When we say that someone or something has “soul” we know what we mean. But we have a hard time saying what that meaning is. We know it when we see it or when we experience it, but it’s next to impossible to describe. Since that word is featured so prominently in the title of this blog, it occurs to me it might be worth exploring what I mean when I use it.
Katie and I recently went to dinner with a group of friends. For well over three hours we sat around a table in the back of a restaurant, lost in conversation and immersed in a celebration of the senses—the presentation of the food as it was brought to the table, the aroma, the flavors, the alchemy of the wine pairings. When I contemplate the word “soul” that’s one image that easily comes to mind.
And when I use the word “soul” in this blog, that’s the kind of thing I’m talking about. For me, soul is about a certain depth of experience and the quality that surrounds that experience. But you don’t have to go to an expensive restaurant or spend a lot of money to have the experience. Satisfying conversation and genuine friends are experiences that touch the heart and dwell in the memory, regardless of where they occur. Listening to good music or watching the the golden light of late afternoon are things that can touch something deep inside you, without having to spend a dime. Soul is not a “thing” that can be defined, it is a particular experience of being alive.
When I started this blog a few years ago, I named it “Lawyers In Search of Soul” because I believe that the levels of depression, anxiety and substance abuse that plague our profession can be thought of as symptoms of a loss of soul. How that happens for us is pretty easy to understand when you consider that lawyers comprise the one profession where the practitioner is selected based on his or her ability to be pessimistic. There is a lot of research that supports the idea that pessimism is maladaptive in almost every endeavor of life. But there is also research that demonstrates a correlation between pessimism and success among lawyers. In other words, what is labeled as pessimism (and is a detriment in almost every other vocation) is considered a virtue in our profession. When you understand that, you can begin to understand why lawyers are scared to death of things like uncertainty and why they are obsessed in managing or controlling their reality. But if you believe you can operate a climate control center for your life, it’s more than a little difficult to simply let go and experience what life may be offering in any given moment.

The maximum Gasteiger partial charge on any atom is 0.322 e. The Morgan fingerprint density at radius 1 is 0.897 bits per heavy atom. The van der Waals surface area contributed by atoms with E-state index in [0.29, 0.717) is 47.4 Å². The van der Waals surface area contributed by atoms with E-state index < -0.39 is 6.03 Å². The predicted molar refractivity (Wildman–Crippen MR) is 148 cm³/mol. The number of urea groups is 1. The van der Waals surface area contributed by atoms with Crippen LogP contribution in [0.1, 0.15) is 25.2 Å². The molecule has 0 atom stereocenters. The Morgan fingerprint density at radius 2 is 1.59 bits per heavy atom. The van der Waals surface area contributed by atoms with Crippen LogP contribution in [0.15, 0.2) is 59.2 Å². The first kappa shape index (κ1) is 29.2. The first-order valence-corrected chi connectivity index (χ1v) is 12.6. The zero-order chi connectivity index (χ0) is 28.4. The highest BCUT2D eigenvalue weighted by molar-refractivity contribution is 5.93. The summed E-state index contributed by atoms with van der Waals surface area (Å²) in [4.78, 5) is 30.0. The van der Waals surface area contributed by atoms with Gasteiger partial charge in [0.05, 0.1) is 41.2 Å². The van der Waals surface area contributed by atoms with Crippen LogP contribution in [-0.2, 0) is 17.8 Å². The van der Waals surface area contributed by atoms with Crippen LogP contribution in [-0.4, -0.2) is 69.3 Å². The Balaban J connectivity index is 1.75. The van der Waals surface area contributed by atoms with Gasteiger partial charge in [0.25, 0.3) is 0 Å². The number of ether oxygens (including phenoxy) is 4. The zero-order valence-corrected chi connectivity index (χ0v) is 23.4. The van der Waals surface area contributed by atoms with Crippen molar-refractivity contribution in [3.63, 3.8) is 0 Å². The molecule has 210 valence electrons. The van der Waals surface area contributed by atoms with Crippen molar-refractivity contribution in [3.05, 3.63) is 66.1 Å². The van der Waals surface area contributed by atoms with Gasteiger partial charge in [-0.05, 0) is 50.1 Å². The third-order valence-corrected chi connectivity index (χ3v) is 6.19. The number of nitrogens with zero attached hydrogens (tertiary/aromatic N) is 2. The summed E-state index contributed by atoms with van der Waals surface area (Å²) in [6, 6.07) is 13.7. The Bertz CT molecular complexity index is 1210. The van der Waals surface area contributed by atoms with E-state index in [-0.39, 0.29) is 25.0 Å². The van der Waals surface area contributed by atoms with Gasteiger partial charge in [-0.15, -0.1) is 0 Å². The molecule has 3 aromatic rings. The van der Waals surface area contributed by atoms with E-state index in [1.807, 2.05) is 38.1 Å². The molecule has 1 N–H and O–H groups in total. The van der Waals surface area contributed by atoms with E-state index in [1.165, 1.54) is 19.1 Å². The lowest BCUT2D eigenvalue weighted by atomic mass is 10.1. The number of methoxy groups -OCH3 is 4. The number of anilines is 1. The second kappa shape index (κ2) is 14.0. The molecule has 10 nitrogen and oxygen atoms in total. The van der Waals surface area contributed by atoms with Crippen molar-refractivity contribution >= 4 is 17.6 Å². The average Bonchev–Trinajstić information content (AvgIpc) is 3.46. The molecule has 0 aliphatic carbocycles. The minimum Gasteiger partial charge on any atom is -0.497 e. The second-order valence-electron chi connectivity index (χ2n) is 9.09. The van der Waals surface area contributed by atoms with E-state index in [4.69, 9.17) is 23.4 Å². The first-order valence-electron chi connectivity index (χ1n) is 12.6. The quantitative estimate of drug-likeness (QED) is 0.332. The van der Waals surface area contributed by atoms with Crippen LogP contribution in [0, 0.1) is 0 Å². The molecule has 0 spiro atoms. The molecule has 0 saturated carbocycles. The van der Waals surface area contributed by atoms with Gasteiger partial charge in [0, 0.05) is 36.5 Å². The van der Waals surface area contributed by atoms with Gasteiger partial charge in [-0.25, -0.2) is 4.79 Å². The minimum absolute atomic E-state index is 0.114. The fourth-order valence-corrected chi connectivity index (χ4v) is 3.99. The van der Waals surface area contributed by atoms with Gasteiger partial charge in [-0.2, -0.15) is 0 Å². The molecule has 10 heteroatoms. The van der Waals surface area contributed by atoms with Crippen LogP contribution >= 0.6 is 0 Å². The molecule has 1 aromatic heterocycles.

I also embrace the idea of “searching” for soul because I believe a partial solution to our difficulties may be to search for those parts of ourselves that are capable of experiencing life deeply and profoundly. It doesn’t take a lot. The search for soul might be an early morning run instead of beating everyone to the office. It might be taking that yoga class, or visiting an art gallery. It might be stopping by the nursery on your way home from work, or making a meal from fresh ingredients you bought at your farmer’s market. Something as simple as one of these activities may open you up to beginning to love and care for that part of yourself that experiences life at its most exquisite.
And if those don’t work for you (or even if they do), let me suggest this exercise. Take out a piece of paper and make a list of some of the things you really like to do, but (because you’ve been so busy tending to all of the “responsibilities” in your life) you haven’t been able to do in long time. Making jewelry. Making soup. Reading poetry. Playing catch. Journaling. Walking on the beach at sunrise. Place a date next to each item on the list that reflects when you last did that particular activity. Now pick two of the things from your list—just two. And do them this week.
It doesn’t sound like a big deal. But something as small as this just might be the first steps on your journey in search of…soul.